All music students should be required to learn and perform a gigantic choral masterpiece such as Verdi's Requiem. It is a varied, instructive and vastly complicated task, like building a house or putting out a newspaper. There is something for everybody to do -- whether singing in the chorus, playing in the strings or whacking the gigantic bass drum in the "Dies Irae" -- and the sense of working together as a team is a marvelous and restorative complement to the long hours of solitude necessary to master one's own instrument.

On Sunday afternoon at the Clarice Smith Center, James Ross conducted the University of Maryland Symphony Orchestra and Choirs in a stirring rendition of Verdi's grandest non-operatic work. What set this performance apart, aside from the unusual skill and dedication of the young musicians, was the stellar group of soloists imported for the occasion: soprano Sharon Sweet, mezzo-soprano Michelle T. Rice, tenor Benjamin Warschawski and bass James Morris, established artists who have graced opera stages throughout the world, yet found their way to College Park to work with the next generation.

Although Verdi was not a believer, in any traditional understanding of the word, he knew and empathized with the human need for commemoration of the dead, and he created the Requiem in 1874 in honor of the Italian author Alessandro Manzoni. Verdi was also a man of the theater to the depths of his being, and he stressed just those elements in the Catholic funeral rites that would provide his audience some of the same thrills and chills they found in his operas. If Berlioz, in his own Requiem, invites us to contemplate the strangeness of our temporal lives, and Brahms gives us a musical space in which to grieve in somber dignity, Verdi does his best to scare us silly, with the most vividly rendered "Day of Wrath" in the repertory, all buzzing fury and blaring trumpets.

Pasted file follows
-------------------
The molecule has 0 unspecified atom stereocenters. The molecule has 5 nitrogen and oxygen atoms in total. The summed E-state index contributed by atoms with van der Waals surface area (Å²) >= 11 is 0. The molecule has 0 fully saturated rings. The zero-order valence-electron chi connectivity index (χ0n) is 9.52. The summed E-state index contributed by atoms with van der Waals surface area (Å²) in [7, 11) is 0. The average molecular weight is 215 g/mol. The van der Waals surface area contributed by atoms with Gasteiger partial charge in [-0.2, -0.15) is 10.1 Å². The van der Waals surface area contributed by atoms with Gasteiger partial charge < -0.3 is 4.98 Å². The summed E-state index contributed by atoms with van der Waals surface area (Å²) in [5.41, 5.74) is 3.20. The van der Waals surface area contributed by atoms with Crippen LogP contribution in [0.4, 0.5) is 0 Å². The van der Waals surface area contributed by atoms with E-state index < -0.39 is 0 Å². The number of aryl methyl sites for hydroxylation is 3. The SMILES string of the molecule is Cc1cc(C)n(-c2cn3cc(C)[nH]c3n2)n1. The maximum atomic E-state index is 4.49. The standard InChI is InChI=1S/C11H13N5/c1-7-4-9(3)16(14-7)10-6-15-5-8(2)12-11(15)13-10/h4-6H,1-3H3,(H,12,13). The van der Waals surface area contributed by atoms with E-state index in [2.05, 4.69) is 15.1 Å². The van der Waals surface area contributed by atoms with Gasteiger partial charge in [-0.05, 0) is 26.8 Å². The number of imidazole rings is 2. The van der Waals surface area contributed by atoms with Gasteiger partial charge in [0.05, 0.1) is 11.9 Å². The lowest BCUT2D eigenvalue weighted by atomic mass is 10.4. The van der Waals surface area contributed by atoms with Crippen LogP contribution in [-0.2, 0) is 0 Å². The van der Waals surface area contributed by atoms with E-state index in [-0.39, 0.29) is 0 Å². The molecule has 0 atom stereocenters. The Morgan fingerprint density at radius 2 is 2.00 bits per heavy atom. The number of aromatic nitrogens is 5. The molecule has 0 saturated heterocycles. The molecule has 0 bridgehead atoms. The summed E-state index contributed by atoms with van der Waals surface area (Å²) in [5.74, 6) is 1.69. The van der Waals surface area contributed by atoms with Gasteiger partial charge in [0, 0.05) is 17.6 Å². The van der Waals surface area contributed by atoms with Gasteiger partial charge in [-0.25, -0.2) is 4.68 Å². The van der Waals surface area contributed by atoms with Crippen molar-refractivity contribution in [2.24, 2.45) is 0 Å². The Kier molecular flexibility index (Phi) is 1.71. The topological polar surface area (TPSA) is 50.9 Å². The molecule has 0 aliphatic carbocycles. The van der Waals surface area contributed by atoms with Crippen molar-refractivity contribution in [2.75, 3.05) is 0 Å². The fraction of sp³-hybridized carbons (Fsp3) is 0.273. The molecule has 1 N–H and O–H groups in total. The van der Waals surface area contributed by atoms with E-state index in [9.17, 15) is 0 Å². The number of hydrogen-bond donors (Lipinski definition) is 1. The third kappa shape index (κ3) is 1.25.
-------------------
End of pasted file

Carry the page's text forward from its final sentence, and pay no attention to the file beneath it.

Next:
Ross led the Requiem with intelligence and drive, finding new reserves of drama and surprise on every page. His forces were uneven, an inevitable fact of life with any nonprofessional ensemble, but he generally managed to keep a balance and rarely let the orchestra overpower the soloists. The grandest climaxes -- some of the loudest unamplified music ever written -- were appropriately shattering; at such moments, one had the sense that the players and singers were giving their all and then some.

Rice stepped in for an indisposed Delores Ziegler at the last minute, singing credibly and fervently, in true Verdian style, as though she'd just stepped out of "Aida." Sweet was at her strongest in the final movement, a "Libera Me" that moves from chant to full-fledged operatic declamation and then back to chant. Warschawski held his own with a dapper, impassioned rendition of the tenor part, while Morris reconfirmed his stature as one of the supreme singing actors of our time. The trembling manner in which Morris half-sang, half-spoke the phrase "Mors stupebit et natura" -- "Death and nature shall stand amazed" -- deserves an article in itself: He no longer seemed a smooth professional fulfilling a gig but one more frightened penitent, staring into the face of mystery.

Tenor Benjamin Warschawski, above, and mezzo-soprano Michelle T. Rice were among the standouts.